I reflected on Tywana and Kayla and how they have changed since Shayna’s passing. My first thought was how much they have grown since then. Kayla has gotten stronger and more assertive. She’s enjoying life more with more of a carpe diem attitude.  She’s changed her major into some that is more in line with her passions.  Tywana has expanded her horizons, taken a whole new look at life. She’s meditating, practicing energy healing. She’s dedicated to helping other people. But, I realized this was wrong.  They haven’t changed since Shayna’s passing. What has happened is Shayna’s passing has presented an opportunity for them to reveal what was there all along. That strength, that passion, that drive was always there.  What has changed is the expression of it is more full.

I am grateful for the time I get to spend with them.  I am grateful for the abilities I have to overcome the challenges of the business. I am grateful for an amazing family to spend time with.  Our house was full for a couple of days. We love having that energy here, even if it’s only for a couple of days at a time now.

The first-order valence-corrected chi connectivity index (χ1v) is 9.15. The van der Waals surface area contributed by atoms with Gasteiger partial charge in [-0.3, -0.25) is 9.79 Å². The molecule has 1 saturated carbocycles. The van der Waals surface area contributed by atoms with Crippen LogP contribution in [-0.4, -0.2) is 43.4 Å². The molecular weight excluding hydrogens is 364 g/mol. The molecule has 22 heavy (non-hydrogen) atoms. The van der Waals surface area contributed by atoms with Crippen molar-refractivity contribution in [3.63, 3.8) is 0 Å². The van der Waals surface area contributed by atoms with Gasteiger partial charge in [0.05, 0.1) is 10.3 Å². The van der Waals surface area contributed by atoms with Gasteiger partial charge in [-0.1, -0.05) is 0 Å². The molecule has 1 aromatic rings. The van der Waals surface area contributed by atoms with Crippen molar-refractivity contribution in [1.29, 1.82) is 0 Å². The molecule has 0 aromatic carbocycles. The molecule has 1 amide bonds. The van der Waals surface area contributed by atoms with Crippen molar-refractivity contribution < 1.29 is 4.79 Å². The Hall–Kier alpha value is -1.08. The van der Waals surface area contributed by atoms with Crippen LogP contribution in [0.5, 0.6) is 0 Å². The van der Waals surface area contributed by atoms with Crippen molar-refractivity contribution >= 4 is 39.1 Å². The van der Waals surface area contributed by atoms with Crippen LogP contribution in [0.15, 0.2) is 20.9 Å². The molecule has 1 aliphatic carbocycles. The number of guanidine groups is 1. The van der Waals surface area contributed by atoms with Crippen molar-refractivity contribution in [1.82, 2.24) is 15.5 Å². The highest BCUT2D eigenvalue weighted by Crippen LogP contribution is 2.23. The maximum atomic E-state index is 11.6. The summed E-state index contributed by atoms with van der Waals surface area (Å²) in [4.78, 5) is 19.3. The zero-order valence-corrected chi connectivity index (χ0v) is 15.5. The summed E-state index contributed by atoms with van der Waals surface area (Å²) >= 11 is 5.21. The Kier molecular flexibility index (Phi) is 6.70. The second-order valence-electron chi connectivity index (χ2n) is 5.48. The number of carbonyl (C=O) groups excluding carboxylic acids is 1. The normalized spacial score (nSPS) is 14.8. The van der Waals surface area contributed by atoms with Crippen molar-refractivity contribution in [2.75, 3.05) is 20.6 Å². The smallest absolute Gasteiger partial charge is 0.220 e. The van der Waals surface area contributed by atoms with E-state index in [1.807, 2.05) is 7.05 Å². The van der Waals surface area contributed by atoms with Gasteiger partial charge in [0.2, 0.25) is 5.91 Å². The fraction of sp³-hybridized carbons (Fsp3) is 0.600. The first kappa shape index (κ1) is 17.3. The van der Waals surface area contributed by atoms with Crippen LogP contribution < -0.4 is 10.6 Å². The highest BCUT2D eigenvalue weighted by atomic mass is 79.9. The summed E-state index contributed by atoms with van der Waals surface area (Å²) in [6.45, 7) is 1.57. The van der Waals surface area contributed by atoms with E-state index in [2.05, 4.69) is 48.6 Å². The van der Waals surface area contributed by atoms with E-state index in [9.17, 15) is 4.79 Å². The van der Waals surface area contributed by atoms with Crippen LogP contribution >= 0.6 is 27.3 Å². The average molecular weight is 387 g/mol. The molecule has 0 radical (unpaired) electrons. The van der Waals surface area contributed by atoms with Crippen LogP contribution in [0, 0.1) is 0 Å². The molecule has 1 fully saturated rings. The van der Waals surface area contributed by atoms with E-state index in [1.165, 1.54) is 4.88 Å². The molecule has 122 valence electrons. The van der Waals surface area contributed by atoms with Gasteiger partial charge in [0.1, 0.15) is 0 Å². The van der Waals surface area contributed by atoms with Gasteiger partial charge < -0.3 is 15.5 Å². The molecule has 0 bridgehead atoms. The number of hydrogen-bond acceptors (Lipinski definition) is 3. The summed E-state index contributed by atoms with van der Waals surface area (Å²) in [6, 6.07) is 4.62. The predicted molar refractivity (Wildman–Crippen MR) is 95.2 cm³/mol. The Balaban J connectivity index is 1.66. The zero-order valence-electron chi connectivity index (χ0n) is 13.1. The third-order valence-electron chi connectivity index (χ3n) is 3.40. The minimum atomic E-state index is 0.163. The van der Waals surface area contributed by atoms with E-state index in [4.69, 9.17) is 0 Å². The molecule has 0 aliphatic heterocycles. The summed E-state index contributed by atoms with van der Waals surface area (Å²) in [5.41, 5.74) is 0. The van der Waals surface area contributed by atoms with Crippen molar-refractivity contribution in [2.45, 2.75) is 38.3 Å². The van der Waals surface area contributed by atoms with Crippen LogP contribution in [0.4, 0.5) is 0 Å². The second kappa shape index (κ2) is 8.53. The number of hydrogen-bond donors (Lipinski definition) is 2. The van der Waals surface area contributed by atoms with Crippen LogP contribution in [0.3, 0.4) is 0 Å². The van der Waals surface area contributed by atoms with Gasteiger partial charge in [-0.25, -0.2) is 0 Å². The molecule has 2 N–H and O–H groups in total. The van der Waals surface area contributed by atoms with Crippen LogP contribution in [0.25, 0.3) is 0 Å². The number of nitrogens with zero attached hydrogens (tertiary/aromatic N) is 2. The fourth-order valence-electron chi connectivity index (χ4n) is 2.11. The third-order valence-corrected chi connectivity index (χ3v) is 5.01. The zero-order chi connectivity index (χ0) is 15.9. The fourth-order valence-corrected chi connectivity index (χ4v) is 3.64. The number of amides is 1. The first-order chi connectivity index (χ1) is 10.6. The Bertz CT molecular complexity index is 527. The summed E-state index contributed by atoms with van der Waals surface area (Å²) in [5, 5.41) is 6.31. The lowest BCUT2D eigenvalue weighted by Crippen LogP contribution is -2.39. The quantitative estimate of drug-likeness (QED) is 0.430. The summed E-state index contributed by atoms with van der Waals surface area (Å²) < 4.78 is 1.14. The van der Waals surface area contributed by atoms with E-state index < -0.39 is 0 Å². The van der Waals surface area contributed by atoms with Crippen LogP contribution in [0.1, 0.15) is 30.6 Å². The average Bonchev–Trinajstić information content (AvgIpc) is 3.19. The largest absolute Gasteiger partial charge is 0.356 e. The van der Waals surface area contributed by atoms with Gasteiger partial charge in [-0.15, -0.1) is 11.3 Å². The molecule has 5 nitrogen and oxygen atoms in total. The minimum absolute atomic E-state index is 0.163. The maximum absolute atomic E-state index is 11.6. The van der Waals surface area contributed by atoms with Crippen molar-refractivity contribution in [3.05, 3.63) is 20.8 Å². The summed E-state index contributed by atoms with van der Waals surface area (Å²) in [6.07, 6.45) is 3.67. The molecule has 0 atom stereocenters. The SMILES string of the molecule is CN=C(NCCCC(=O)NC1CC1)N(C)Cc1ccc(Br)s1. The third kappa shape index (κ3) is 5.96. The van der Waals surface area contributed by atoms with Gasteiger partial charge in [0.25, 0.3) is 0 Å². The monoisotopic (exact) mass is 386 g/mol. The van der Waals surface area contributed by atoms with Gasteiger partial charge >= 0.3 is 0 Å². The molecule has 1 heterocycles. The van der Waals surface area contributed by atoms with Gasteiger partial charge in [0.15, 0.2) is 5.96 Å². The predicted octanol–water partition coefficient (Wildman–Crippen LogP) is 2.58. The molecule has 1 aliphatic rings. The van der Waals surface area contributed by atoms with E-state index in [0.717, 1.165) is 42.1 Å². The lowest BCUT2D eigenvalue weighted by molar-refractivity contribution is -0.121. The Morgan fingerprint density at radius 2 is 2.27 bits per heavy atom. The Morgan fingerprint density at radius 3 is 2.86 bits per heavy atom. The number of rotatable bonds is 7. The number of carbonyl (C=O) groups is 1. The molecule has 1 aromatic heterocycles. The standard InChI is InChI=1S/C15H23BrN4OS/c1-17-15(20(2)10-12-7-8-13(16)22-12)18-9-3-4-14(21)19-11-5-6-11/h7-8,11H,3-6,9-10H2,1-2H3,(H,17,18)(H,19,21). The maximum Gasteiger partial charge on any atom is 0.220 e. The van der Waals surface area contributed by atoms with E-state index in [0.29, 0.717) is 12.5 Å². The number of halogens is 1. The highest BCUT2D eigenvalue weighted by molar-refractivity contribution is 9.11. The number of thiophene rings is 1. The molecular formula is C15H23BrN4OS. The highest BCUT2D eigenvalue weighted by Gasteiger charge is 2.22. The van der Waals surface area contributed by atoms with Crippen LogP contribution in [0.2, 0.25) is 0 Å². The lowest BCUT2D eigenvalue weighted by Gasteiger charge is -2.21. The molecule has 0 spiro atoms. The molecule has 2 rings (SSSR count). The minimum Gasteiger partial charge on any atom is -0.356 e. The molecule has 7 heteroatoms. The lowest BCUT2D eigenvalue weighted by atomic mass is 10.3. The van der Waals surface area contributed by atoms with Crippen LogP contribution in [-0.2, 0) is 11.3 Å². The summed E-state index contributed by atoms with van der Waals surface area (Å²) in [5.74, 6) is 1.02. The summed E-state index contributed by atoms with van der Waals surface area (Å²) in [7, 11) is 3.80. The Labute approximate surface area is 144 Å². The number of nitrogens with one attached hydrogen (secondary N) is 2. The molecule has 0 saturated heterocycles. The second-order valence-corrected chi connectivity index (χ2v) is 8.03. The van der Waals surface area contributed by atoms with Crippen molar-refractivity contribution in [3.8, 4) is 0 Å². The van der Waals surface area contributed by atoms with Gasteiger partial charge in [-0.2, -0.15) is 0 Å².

Thanksgiving 2017 is in the books.  Christmas is around the corner. Helping Parents Heal is full of parents who are struggling with a first or second holiday season with their children on the other side.  I am grateful for having made it through two and being in a position in this third season to help others make it through theirs.

Tonight is the awards night for the volleyball team. This would have been Shayna’s senior year.  Coach Kornau has not forgotten Shayna or us even for one minute even though she is the varsity coach and Shayna only played on the freshman team. She has brought us gifts, has invited us to the events, has created mementos for the girls to wear, and has come by the house several times to make sure we still feel like part of the Lakota West family.